Font, type, lettering, script, whatever word you chose to use, these sets of glyphs deserve a lot more credit than they are usually given. When we think of graphic design, our minds quickly go to bold imagery, or delicate details but rarely do we consider the role that type plays in creating the overall aesthetic and meaning of a piece. Type is one of the more important yet most widely misrepresented and misunderstood aspects of advertising. Typefaces often get dulled down to two categories, serif and san serif, and are often seen only as a way to convey information. However, the style, sizing, placement, and font itself are all facets that graphic designers do not take lightly and are aspects that play a vital role in the success of design projects and their campaigns.
What is Typography?
Typography put simply is the art of arranging and designing type. There are many different aspects that go into typography including the selection of typefaces, point size, line length, line-spacing (leading), adjustment of space between groups of letters (tracking), and adjustment of space between pairs of letters (kerning). When writing emails or drafting a document, all of these components are usually preset for you, but in the world of graphic design, it’s up to the designer to make these important choices on their own.
Typography is nothing new to graphic designers and advertisers. It has long been used as a way to set the theme or mood of promotional content by drawing attention with specific fonts being used to convey different messages to the reader. Effective typography, combined with the designer’s use of colours, shapes, and images, is what makes for a successful final product.
Let’s Set the Mood with Fonts
Typefaces can be BOLD, timid and everything in between and the expressiveness of simply the lettering itself can be a huge indicator of how your messaging is going to come across. A good designer will know how to use this to their advantage, amplifying the meaning of the words written with how the word actually appears.
“Your choice of typeface is as important as what you do with it”
-Bonnie Siegler, Graphic Designer
Observe the different fonts below and see if you agree with the personality, we believe they are giving off. While some fonts appear stern or serious others can come across as very fun and lighthearted. There’s a font for almost every tone or emotion.
The above are just a few of the endless expressive fonts that can be used to establish mood and tone. It’s easy to see how an advertisement for a rough and tumble tool company would most likely shy away from using elegant fonts such as Edwardian Script, the same way as a prestigious banking firm may not chose to use Comic Sans.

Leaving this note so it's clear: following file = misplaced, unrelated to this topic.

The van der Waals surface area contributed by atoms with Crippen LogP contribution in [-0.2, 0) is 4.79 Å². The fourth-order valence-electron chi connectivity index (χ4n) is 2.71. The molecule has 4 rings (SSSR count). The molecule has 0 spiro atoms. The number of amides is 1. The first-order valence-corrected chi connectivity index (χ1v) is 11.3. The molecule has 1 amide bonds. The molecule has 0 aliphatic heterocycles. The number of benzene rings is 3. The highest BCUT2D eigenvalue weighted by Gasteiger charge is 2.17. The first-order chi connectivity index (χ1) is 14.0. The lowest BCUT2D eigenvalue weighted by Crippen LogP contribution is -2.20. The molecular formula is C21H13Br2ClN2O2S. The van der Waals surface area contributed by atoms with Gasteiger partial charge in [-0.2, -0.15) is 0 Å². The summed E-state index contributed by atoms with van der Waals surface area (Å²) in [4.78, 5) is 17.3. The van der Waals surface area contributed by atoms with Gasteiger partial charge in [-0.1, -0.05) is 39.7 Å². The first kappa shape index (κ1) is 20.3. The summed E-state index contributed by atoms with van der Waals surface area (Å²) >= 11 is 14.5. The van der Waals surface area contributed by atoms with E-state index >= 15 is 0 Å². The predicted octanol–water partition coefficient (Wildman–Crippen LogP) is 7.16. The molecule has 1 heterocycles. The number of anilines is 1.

Choosing fonts that establishing the personality of the text may seem like the most important task when working with typography but there are also some general housekeeping rules that must always be followed if a designer doesn’t want their hard work to go to waste. As advertisements have become more web dominant, designers have had to pay even more attention to typography, as nothing screams poor design louder than typography that is poorly selected when viewed on the web.
Let’s explore some rules when dealing with type.
Keep it simple: Using too many fonts or styles can be confusing for viewers and takes away from the overall design of the piece. Sticking with a minimal number of fonts establishes consistency (see next point) and creates a more visually pleasing composition.
Keep it consistent: Consistency is key when it comes to typography. Type can be a really strong way to establish a brand and companies can use this to their advantage when establishing a cohesive brand identity. By keeping fonts consistent across company promotional ventures, audiences are able to create connections between fonts, advertisements, and companies.
Visibility: This is very important on the web. Text is meant to be read and if the sizing is too small or the background makes it illegible, the entire design will suffer. Working with text and imagery together can be tricky and layering the two can create visibility issues. Because of this, it is of the utmost importance that designers always keep the sizing, colour, and contrast of text at the forefront of their minds.
Poor Contrast Proper Contrast
Hierarchy: By using varying sizes of text, viewers are able to distinguish between the most important aspects of your design and those which they should digest at a second glance. This also allows hurried viewers to pick out the most important parts of your ad and retain information even if they do not view all the details.
As we can see, typography plays a vital role in the advertising world and for designers, this doesn’t come without its challenges. There are many different approaches that can be taken in regard to type but it goes without saying that almost all advertisements require some use of this seemingly simple yet deeply tricky medium of expression. From announcements to calls to action to company slogans, typography and its importance should not go unnoticed. So, next time you see your favourite ad, or your least favourite for that matter, take a moment and pay extra attention to its typography and see just how significantly its look, feel and approach are impacting the overall design and its effectiveness.